All the films from all the editions, including those subsequently removed, presently totalling 1187. An easy way of seeing how…
His Girl Friday
She learned about men from him!
Hildy Johnson has divorced Walter Burns and visits his office to tell him that she is engaged to another man and that they are going to get married the day after. Walter Burns can't let that happen and frames the other man, Bruce Baldwin, for a lot of stuff getting him into trouble all the time, while he tries to steer Hildy back into her old job as his employee (editor of his newspaper).
Howard Hawks' "His Girl Friday" is a whirlwind of dialogue, memorable characters, and crackling comic energy. Hilarious and exhausting, the film is a robust and quick-witted piece of entertainment that has not only stood the test of time but has proved itself as one of Hollywood's greatest-ever comedies.
The plot involves a well-shaken potion of divorce, marriage, reporters, and convicts. In the middle of it all, Rosalind Russell's Hildy Johnson and Cary Grant's Walter Burns navigate the narrative as the now-separated couple can not escape one another's magnetism. The story skewers the newspaper business, crime films, and relationships while reveling in its characters and their personalities.
As the two lead personalities, Russell and Grant are excellent. Russell offers a strong…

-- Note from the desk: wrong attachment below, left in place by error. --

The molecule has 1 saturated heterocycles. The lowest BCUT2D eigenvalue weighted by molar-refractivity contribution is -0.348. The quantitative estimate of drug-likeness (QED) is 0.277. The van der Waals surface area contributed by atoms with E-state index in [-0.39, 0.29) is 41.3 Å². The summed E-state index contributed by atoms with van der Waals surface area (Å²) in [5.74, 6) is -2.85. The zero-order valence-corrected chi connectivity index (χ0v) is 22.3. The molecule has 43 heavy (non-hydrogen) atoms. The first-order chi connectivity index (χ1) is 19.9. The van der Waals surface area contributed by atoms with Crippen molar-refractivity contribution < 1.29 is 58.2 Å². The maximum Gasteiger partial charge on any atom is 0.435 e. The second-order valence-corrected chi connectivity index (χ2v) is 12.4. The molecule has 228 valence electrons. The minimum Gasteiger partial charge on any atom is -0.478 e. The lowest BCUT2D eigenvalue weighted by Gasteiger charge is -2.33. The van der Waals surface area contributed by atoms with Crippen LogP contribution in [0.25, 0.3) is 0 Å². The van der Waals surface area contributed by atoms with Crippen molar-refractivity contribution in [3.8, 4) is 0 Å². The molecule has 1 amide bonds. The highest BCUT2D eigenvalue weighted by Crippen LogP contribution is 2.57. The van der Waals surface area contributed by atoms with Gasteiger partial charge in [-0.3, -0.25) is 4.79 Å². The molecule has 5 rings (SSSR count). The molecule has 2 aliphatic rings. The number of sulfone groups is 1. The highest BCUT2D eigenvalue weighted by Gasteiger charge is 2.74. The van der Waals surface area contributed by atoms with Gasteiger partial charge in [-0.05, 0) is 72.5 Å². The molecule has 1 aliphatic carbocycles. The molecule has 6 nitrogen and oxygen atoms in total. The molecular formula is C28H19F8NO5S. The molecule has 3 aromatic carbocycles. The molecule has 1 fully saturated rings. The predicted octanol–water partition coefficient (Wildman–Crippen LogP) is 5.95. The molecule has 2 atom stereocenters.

I HAVE FOUND MY HAPPY SPACE!!!!!!!!!!!!!!!!!
*exhales and twirls and somersaults off into the sunset*
His Girl Friday combines all of my favorite movie things like it was made just for me:
• Ex-lover drama
• Strong female character
• Biting satire
• Witty dialogue
• Lovable and multi-dimensional minor characters
• Emotional honesty
Absolute perfection. His Girl Friday has charm and happiness coming out of its eyeballs and I want to watch it every day for the rest of my life. Unfortunately that isn't possible because my watchlist has almost 300 films on it. A girl can dream...
Thanks for recommending this to me on my classics recommendations list Antonomasia, JW Hendricks, Lise, and Noetic Hatter!
It doesn't get much better than this. The snappy dialogue is funny, smart and quick. And I mean quick. It makes The Social Network look taciturn.
Cary Grant is at his best as news editor Walter Burns who wants his ex-wife and former journalist back. Rosalind Russell is pure perfection as Hildy Johnson who wants nothing to do with her ex or the newspaper business. She wants to go live in Albany and have children with her new fiance. Walter will stop at nothing to prevent Hildy from leaving. He will be cunning, sly and play dirty if it is required.
The film also serves as a critique of the newspaper industry, showing newspaper men misquoting and outright inventing stories…
Going into finally seeing this classic screwball comedy for the first time ever, I knew I was in for fast-paced dialogue and endlessly fresh verbal wit. The film certainly didn't disappoint on those fronts. Rarely have I seen a movie so brilliantly demonstrate the possibility of dialogue as pedal-to-the-metal action; I'm still reeling from having all that overlapping dialogue blast into my face for such a sustained period of screen time, especially in its second half!
I hadn't, however, expected its cynicism to be so wounding. This is hardly a sentimental glorification of journalism as a noble line of work where the rewards are worth the personal risks (basically, it's everything Ron Howard's 1994 The Paper was not). If anything,…